"Some of Noel Coward's plays - he wrote this in 1939 - are beginning to look as dated as that trademark oversized cigarette holder... More than two hours of smart young things revolving around Garry's glow like suicidal moths - celebrity used to be glamorous, but then so did smoking - made me want to interrupt by shouting, 'Don't you know there's a war on?' Director Howard Davies does acknowledge the outbreak of hostilities with a snatch of radio news but Garry is still far more interested in swanning around in his new dressing gown. Alec Jennings is a terrific actor and makes the sickeningly narcissistic Garry almost likeable. And there is a fine performance too from Sarah Woodward as Monica Reed, his long-suffering, acerbic secretary. But, to recall another of his super songs, it could be The Party's Over Now for the lesser of Coward's classics." The Sun
"Alex Jennings makes a perfectly competent job of Essendine, but, despite his well-fortified quiff and gallons of eye shadow, I found it hard to take him entirely seriously when he boasted 'everyone worships me... it's nauseating'. Noel Coward's play about the theatrical set, with their open marriages and endless pursuit of carnal pleasure, must have seemed very racy stuff when it opened in London in 1943... Essendine's wife Liz (a splendidly languid Sara Stewart in twin-set and pearls) says that she had thought of divorcing her errant husband, but never got around to it... The other women that Essendine has in his life account for more permanent waves on the stage than there are in a Montague Dawson. Doors open and shut with monotonous regularity: it is all, as Lisa Dillon's comely temptress Joanna complains at one point, very much like a French farce. Think of it as Boeing-Boeing with posh English accents and you wouldn't be far wrong. Tony Turner and Anny Tobin put in stock turns as the servants, and there is an edgy, compelling performance from Pip Carter as a wannabe playwright with a crush on Essendine... With the dependable Howard Davies directing, it looks very stylish indeed. Someone with a bit more charisma, sex appeal and grandeur in the leading role could, however, have turned this into something really special." The Sunday Telegraph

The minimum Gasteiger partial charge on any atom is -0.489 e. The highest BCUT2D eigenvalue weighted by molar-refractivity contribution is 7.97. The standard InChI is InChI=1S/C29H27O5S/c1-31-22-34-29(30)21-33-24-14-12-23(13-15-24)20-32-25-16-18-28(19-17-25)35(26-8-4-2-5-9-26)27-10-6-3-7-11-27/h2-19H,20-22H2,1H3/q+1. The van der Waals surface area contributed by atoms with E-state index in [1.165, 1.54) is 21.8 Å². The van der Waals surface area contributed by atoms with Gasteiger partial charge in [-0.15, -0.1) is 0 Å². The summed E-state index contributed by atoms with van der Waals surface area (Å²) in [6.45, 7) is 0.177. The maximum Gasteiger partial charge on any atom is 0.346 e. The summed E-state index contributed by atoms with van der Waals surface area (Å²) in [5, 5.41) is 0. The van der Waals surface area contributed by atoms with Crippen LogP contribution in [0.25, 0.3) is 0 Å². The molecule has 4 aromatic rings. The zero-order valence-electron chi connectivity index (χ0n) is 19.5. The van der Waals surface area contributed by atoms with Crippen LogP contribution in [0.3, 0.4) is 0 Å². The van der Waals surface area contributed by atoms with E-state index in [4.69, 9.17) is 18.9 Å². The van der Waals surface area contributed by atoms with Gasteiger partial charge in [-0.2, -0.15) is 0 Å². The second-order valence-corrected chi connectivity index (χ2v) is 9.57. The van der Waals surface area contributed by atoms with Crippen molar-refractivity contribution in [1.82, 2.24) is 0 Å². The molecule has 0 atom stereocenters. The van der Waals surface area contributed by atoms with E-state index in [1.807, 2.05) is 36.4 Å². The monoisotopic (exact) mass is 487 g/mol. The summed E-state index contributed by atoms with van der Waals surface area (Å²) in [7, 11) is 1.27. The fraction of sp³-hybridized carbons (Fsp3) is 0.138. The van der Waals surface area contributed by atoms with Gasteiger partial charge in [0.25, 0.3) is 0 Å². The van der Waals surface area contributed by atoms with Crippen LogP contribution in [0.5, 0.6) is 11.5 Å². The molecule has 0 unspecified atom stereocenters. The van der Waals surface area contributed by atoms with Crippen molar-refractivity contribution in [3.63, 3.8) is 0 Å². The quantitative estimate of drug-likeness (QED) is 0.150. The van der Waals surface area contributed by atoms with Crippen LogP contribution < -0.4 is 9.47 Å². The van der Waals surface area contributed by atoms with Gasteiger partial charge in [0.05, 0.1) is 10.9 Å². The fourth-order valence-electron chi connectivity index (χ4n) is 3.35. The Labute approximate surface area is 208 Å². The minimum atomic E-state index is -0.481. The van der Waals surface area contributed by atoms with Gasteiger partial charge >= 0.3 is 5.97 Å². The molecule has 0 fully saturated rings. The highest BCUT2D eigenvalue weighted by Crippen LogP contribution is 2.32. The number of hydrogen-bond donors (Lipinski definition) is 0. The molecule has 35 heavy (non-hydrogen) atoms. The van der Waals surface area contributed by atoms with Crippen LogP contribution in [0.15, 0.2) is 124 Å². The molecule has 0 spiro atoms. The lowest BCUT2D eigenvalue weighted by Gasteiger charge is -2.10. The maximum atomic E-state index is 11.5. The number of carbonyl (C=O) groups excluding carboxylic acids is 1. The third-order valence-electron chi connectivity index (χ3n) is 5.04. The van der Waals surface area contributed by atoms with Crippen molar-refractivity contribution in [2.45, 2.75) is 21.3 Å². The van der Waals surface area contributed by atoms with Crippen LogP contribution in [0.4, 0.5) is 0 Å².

Present Laughter in London at the National Theatre's Lyttelton Theatre previewed from 25 September 2007, opened on 2 October 2007 and closed 24 January 2008 (in repertory)